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Was It a Baby Milk Factory?
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The destroyed baby milk factory
When CNN's Peter Arnett reported on the seventh day of Desert Storm that an infant formula plant in the Abu Ghraib suburb of Baghdad had been bombed, Washington was categorical in its dismissal. "It is not an infant formula factory," Gen. Colin Powell said, "... It was a biological weapons facility, of that we are sure. ..."

Intelligence analysts had identified the eight-year-old plant as one of 13 biological weapons sites. The four-acre compound had a pronounced military appearance, particularly buildings painted in camouflage colors, surrounded by fence and guard posts.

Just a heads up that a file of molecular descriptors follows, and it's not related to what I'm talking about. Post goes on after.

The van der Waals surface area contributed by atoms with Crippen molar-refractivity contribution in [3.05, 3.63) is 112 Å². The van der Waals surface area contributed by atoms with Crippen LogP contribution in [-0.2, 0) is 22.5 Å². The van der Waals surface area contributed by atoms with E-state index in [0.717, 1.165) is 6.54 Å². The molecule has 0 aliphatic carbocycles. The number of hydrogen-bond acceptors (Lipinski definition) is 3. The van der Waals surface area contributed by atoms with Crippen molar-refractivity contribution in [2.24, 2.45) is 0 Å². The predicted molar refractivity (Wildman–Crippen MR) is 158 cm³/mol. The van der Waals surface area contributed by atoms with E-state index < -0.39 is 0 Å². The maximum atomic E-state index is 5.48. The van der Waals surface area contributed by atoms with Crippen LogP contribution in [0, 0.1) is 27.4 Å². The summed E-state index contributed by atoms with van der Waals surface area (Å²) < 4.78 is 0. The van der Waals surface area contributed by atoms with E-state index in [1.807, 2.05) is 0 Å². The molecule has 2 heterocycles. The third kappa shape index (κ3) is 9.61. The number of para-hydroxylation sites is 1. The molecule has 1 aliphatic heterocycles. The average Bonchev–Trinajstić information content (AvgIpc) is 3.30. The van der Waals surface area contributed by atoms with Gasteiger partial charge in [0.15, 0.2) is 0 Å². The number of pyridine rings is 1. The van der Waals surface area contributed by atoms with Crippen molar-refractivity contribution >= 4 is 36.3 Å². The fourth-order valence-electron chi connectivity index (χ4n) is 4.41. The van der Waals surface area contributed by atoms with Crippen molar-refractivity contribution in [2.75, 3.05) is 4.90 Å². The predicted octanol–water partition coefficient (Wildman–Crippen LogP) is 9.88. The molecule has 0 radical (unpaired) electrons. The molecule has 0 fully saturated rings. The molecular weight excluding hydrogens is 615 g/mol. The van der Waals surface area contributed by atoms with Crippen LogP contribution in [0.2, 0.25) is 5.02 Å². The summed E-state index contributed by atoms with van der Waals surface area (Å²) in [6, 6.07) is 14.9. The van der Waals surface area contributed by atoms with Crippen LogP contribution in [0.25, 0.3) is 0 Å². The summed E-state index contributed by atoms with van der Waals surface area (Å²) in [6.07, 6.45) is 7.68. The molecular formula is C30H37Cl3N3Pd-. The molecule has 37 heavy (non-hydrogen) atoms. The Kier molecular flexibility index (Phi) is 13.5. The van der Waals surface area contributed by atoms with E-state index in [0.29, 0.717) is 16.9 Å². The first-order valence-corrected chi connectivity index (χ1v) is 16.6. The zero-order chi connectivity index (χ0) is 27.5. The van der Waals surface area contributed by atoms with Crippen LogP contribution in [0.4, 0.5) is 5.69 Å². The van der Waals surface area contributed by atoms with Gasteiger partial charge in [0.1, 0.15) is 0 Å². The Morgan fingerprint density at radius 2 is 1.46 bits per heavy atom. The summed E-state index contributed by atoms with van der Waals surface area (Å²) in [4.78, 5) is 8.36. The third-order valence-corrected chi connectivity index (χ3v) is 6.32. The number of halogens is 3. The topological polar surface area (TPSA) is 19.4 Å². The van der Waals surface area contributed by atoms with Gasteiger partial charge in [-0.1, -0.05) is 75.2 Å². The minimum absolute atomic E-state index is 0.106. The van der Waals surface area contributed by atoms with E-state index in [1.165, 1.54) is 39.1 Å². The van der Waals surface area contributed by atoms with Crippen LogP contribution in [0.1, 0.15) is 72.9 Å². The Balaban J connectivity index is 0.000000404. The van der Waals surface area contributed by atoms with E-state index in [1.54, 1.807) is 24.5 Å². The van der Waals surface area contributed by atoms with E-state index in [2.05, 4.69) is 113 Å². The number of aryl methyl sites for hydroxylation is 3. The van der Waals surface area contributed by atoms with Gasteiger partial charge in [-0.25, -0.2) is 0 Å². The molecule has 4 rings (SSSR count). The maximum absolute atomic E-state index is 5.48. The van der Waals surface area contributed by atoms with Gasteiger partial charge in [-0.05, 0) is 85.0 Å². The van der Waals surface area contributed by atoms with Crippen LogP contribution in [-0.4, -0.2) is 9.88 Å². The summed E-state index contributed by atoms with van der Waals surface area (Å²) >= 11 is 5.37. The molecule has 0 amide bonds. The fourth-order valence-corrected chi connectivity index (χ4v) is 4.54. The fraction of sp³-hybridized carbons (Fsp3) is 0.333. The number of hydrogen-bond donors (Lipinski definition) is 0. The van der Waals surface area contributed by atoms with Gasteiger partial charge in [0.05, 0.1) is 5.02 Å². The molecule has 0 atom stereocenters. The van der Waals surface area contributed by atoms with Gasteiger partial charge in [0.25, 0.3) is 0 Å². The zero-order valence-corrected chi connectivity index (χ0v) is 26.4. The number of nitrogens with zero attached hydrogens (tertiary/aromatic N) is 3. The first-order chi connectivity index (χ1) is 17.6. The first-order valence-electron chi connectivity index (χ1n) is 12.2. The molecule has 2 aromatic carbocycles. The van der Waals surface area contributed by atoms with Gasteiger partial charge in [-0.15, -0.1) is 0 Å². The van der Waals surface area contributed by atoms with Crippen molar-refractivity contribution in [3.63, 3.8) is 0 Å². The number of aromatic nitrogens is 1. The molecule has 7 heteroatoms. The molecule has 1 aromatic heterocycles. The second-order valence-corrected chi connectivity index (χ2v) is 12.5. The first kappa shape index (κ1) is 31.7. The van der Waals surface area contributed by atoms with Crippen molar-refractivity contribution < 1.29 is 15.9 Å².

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The Iraqi regime said the baby milk factory had been camouflaged since the war with Iran.

The Iraqis said the baby milk factory had been camouflaged since the eight year war with Iran in the 1980s.

War planners took no chances and bombed any facility that might be hiding germ agents.

U.N. inspectors and U.S. intelligence concluded that the Abu Ghraib bombing was in error after Saddam Hussein's son-in-law Hussein Kamel defected in 1995. Kamel said Iraqi biological-agent research was centered at Al Hakam, 60 miles southwest of Baghdad, and three other facilities, not including the baby milk factory.

Iraq rebuilt the factory by 1993 as a showcase for anti-U.S. propaganda. The Iraqis displayed milk cans and debris, painted murals and brought school children for field trips and pep rallies.

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